What are Release Liners? Why Recycled Release Liners Are So Important
We were so thrilled to launch the Zero Waste Label Release Liner - a one of a kind 100% recycled, curbside recyclable release liner.
The day we announced this exciting new offering we got a lot of questions, especially this one --
What in the world is a release liner?
GREAT question. The truth is, you probably use release liners all the time - in your business and in your life.
A release liner is a material that carries a substrate with a pressure sensitive adhesive, until that adhesive is ready for its next step. It is sometimes called a backing or carrier.
Here are a few ways release liners are used your day to day life:
Adhesive Bandages (such as Band-Aids): Almost all adhesive bandages (with Bandaid being the most common brand of items!) have release liners on each side that protect the pressure sensitive adhesive until it is being used to treat a cut.
An estimated 2 billion adhesive bandages are sold each year...meaning that 4 billion release liners are thrown away from bandages alone!
Feminine Products: Approximately 10 billion menstrual pads sold each year in the US, most of which are designed with a single, large release liner for each pad.
Medical Products: Every time you go to the doctor or hospital, chances are you are seeing release lines used all around you, typically for medical adhesives for IVs and other treatments.
Stamps: Approximately 40 billion stamps are printed each year, and the days of water activated (i.e. lickable) stamps are behind us, so the vast majority of these stamps come on a release liner roll or sheet.
Pressure Sensitive Tape: Masking tape, scotch tape, duct tape...these are all examples of pressure sensitive tape that “sticks to itself” on the roll, meaning that the top of the facestock of the tape acts as a release liner.
Envelopes and Mailers: Many envelopes and mailers use water activated adhesive. But some, especially larger, heavier duty mailers (like all of ours) are made with a pressure sensitive adhesive and a release liner.
Labels: Imagine a standard sheet of labels (such as those made by Avery Denison). These labels consist of a 8.5x11” release liner that is fully covered with facestock and the individual labels are die cut so they can be easily peeled off. When all of the labels are peeled off, the release liner and remaining facestock is left (this remaining facestock is often referred to as a “matrix.” Sheet labels are just one type of labels on the market. Others include shipping labels (which are usually direct thermal or thermal transfer and come on rolls) and product labels (which also typically come on rolls).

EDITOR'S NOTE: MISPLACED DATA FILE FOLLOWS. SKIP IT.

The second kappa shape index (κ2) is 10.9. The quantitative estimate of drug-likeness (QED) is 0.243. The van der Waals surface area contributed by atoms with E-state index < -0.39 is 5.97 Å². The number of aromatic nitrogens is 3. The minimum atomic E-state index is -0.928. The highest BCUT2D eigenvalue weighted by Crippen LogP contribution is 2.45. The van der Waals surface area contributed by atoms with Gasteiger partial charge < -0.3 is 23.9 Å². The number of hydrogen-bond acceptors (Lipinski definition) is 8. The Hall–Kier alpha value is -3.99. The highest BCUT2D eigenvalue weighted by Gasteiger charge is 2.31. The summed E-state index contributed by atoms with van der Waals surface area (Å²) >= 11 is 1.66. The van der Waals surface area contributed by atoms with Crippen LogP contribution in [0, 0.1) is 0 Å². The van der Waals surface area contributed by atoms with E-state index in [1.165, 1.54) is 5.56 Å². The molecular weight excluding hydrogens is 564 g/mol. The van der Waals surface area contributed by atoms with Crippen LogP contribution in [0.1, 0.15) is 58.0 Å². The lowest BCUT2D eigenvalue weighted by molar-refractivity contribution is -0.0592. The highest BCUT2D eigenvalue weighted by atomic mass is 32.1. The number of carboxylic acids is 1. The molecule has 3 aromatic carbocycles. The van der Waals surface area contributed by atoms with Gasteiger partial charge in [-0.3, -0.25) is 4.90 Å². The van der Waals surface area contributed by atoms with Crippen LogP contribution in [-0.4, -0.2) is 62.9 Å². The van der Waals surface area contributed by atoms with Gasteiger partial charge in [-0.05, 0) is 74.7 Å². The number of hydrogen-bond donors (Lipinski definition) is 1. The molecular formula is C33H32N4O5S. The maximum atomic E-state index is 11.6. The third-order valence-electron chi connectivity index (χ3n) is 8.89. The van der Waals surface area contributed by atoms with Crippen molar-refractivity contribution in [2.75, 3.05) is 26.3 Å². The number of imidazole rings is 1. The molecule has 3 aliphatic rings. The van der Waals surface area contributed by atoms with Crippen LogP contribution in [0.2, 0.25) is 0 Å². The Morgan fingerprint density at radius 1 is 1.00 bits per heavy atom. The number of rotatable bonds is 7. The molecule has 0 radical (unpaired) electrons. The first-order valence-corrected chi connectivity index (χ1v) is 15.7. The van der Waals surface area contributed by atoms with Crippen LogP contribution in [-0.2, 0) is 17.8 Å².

Stickers: Stickers are everywhere these days! Kids get them at the doctors office, customers love getting them as freebies when they make a purchase, and many of us love decorating our water bottles, bumpers and laptops with them. And every time someone enjoys a sticker, they leave a little bit of release liner behind. Almost 250 million “I voted” stickers were produced in the last presidential election. Online “make your own sticker” companies like StickerGiant produce 500 million to one billion stickers annually (and there are quite a few companies like them!). And more than 500 million bumper stickers are sold in the US annually.
It is hard to fathom the sheer volume of release liners generated by stickers and labels annually in the US.
So yes, release liners truly are ubiquitous! Even if you’ve never heard the term before, you are likely dealing with release liners fairly regularly.
What are release liners made of?
Traditionally, release liners are made out of a base substrate, such as supercalendered paper, glassine or PET.
This base substrate is then typically coated with a layer of silicone (or sometimes another type of release agent).
This coating gives it release properties (so the pressure sensitive adhesive stays on the surface that needs to be “stuck” to something else, and the release liner can peel away easily).
The vast majority of release liners are made with 100% virgin materials and are either unrecyclable or are extremely difficult to recycle. A standard silicone coated release liner must be sent to one of very few manufacturers in the US (like Fox River) that has the equipment needed to separate the silicone from the paper, so the paper can be recycled.
Are there any alternatives to release liners?
We are over the moon to be offering an innovative ZERO WASTE RELEASE LINER - which is 100% post-consumer waste and curbside recyclable with mixed paper.
Through a unique, patent-pending process, the facestock of these labels and stickers is coated with adhesive before being laid onto the Zero Waste release liner (versus the standard process in which a silicone coated release liner is covered with acrylic adhesive and the facestock is applied to it).
The Zero Waste Label Release Liner is currently being offered on the following products:
- Direct Thermal Shipping Labels
- Laser Printer Sheet Labels
- Custom Printers Stickers and Product Labels
Imagine that massive volume of release liners that are being landfilled every year. Then picture all of this material being made from recycled content and then being easily recycled into something else... what an incredible vision!